ANZ recently produced a fantastic video highlighting the impact of their funding, and the success of SCOSA’s Tech Connect project. This video features David Swaine (SCOSA Manager for Community Development) and Adam, a Tech Connect Participant.
FRRR is keen to share more videos and films of projects that we have been involved in, via our YouTube channel - FRRRAustralia. If you know of something we could include, send us the link via email, Facebook or Twitter.
Chances are that when your group applies for a grant from FRRR or any other funding body, you will be asked how you plan to measure your project’s success. There are some simple, but effective, methods of measuring the success of your project. The three basic steps are:
- Clearly identify what you want to achieve / change and ensure there is broad support for this aspiration from those to benefit and be involved.
- Consider and identify the Inputs, Outputs and Outcomes.
- Record and track your project’s inputs, outputs and outcomes.
There is more detail about putting these steps into action on our Community Resources page.
Sporting Grants Available
Each year we receive a large number of applications for funding from sporting clubs, but unfortunately due to legislation, we are unable to fund these projects. There are however, many other organisations offering grants for sporting clubs, such as The Australian Sport's Foundation.
They've recently launched a small grants program called the Grants for Grassroots (G4G) Fund which funds initiatives and programs aimed at increasing participation in grassroots and community sport. Grants up to $10,000 are available, especially for initiatives relating to youth participation. Applications will close at 5pm on Friday 16 May.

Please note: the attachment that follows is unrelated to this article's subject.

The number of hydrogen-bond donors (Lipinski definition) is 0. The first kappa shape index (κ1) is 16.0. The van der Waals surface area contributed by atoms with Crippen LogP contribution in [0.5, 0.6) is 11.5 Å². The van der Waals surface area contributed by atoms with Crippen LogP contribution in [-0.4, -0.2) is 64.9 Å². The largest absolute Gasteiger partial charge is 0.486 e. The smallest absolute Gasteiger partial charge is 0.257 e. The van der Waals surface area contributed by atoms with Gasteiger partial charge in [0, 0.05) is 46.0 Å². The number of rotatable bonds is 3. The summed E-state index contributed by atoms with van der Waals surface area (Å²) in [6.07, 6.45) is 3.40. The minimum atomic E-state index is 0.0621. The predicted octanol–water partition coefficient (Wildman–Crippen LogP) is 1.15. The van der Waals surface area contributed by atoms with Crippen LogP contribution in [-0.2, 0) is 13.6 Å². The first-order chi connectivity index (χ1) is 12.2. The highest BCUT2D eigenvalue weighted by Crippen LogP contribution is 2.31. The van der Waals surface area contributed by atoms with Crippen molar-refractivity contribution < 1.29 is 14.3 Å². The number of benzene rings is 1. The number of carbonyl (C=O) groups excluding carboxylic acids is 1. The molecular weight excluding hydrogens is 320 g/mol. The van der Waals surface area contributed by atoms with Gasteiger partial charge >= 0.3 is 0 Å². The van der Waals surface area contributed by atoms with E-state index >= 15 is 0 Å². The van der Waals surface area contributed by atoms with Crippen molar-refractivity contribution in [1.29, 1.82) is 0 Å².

In Case You Missed It
We regularly post stories on the news pages of our website to share how other groups have used their grant funding, and what they have achieved. These are some of the recent stories, in case you missed them:
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Grants in Action
Training sparks community understanding
With increasing numbers of people suffering from dementia, more family members and aged-care workers are caring for them. However, the illness can bring about dramatic changes in the person affected, which can be hard to deal with if you don’t have the right skills and knowledge.
Recognising this challenge, The Carramar Home for Senior Citizens in Stanthorpe in southern Queensland sought FRRR’s assistance to bring in an expert to train their staff in how best to support residents suffering from this illness.
A grant of $7,700, funded by the Sylvia and Charles Viertel Foundation (managed by ANZ Trustees) through the CARA program, enabled the group to engage Jane Verity from Spark of Life Dementia Training to deliver two lectures about supporting people who have dementia. There was also a half-day session for community members with a relative or friend with the illness, with most being carers. In total, the training reached about 60 people in this community of just 4,000.
Kathryn McEwin, Lifestyle Program Coordinator at Carramar, said that as a result of the training, staff and volunteers and family members are much more understanding of the needs of people with the illness.